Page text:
Sixty-five representatives from IndustriALL Global Union affiliates in the textile, garment, shoes and leather industries (TGSL) gathered in Kuala Lumpur, Malaysia, on 1 July for the IndustriALL Asia-Pacific regional sector conference.
Unions tackled issues such as protecting workers’ rights in the supply chain, developing women leaders within unions, youth and effective implementation of global framework agreements with H&M, Inditex, Tchibo and ASOS.
Participants also looked at ways of taking advantage of international instruments such as the ACT initiative on living wages, the Bangladesh Accord, ILO complaint mechanisms, as well as OECD due diligence guidelines.
Akiko Gono, IndustriALL Co-Chair of the TGSL sector, said:
“Workers in the TGSL sector face many challenges. Millions of women workers face harsh working conditions and receive low wages. Companies that won’t pay appropriate wages to workers, don’t have the right to exist. Unions must also prepare themselves to face the challenges emerging from technological transformation in the form of Industry 4.0.”
Athit Kong, IndustriALL Co-Chair of TGSL sector, said:
“We have very important global instruments including GFAs, the Accord in Bangladesh and the ACT initiative which can be used to improve workers’ lives. However, we are facing major challenges in implementing these instruments at the national level. We need to work more to build union power on the ground and find ways to effectively implement international instruments to bring change for workers.”
Jenny Holdcroft, IndustriALL’s Assistant General Secretary, provided an overview of IndustriALL’s initiative in building global instruments to defend workers’ rights and said:
“ACCORD and ACT are setting new standards in global supply chains. The settlement of two cases filed against global brands at PCA in the Hague is a historic victory for trade union movement. Legally-binding agreements can hold multinational companies to account. IndustriALL’s global agreement ACT will facilitate industry-wide collective bargaining and link multinational companies’ purchasing practices to supply chain workers’ pay and working conditions. Importantly, it will promote freedom of association and ensure the protection of more workers.
“We made significant progress, but it is important that we need to address massive challenges in implementing these tools. We need to strengthen our union structures and develop capacity to effectively use these international instruments. We need to eliminate competition among unions and build unity. We need to reduce the gap between plant level unions and leadership and bring more women and youth into the union fold.”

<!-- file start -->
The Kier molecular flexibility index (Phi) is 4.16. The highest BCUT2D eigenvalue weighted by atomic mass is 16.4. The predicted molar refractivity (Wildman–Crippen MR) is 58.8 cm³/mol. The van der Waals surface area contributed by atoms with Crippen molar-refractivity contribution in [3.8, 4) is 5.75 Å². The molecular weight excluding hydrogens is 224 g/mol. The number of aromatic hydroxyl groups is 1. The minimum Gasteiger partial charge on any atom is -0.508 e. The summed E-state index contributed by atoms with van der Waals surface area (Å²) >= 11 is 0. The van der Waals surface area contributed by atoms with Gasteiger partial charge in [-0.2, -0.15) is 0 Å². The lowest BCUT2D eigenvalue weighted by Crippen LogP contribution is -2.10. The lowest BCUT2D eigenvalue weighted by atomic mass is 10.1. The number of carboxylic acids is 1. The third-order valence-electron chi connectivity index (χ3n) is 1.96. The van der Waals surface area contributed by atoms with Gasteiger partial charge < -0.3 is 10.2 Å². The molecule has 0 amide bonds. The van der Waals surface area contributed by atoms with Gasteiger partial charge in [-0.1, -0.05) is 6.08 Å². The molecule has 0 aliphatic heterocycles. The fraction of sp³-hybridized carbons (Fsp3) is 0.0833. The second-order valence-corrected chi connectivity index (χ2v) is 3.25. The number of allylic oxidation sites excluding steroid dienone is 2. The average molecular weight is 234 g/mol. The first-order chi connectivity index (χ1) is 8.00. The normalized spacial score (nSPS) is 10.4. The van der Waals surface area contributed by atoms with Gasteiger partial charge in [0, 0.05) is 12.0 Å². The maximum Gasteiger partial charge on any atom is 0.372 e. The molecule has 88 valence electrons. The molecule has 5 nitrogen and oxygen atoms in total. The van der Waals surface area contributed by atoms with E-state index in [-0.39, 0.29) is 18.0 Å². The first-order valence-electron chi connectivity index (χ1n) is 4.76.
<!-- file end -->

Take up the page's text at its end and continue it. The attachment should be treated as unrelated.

The conference included a presentation from an H&M representative on sustainability and stakeholder engagement, while other GFA brands Inditex and Tchibo gave presentations underlining their commitment to work with unions and improve industrial relations in the global supply chain.
IndustriALL South Asia and South East Asia regional representatives and affiliates from India, Bangladesh, Sri Lanka, Cambodia, Myanmar and Philippines presented on the situation of women workers in their respective countries and various actions taken by unions to improve wages, social security, working conditions and women’s representation in unions.
The conference also explored challenges faced by young workers. Young unionists called for more efforts to address issues affecting them, such as precarious work, low wages, lack of understanding and negative information among youth about unions, long working hours, lack of opportunity for youth in union structures and lifestyle issues.
Youth representatives also called for innovative youth education and empowerment strategies, effective use of social media to create awareness of union participation, and organizing sports and cultural events to enhance youth participation.
IndustriALL’s General Secretary, Valter Sanches, who attended the conference, said:
“It is our duty to ensure that workers’ rights are protected and they receive due wages. We are facing formidable challenges posed by the pro-business approaches of the governments in the Asia-Pacific region. They seem to believe that the only way to generate employment is to offer cheap labour and create special economic zones bereft of labour rights. Every day workers’ rights are trampled on and workers are being sacked and persecuted. Governments are afraid of the brands’ economic clout and predatory sourcing practices. We need to strategically use international instruments including IndustriALL’s GFAs and ACT initiative to strengthen unions and stand up to these challenges.”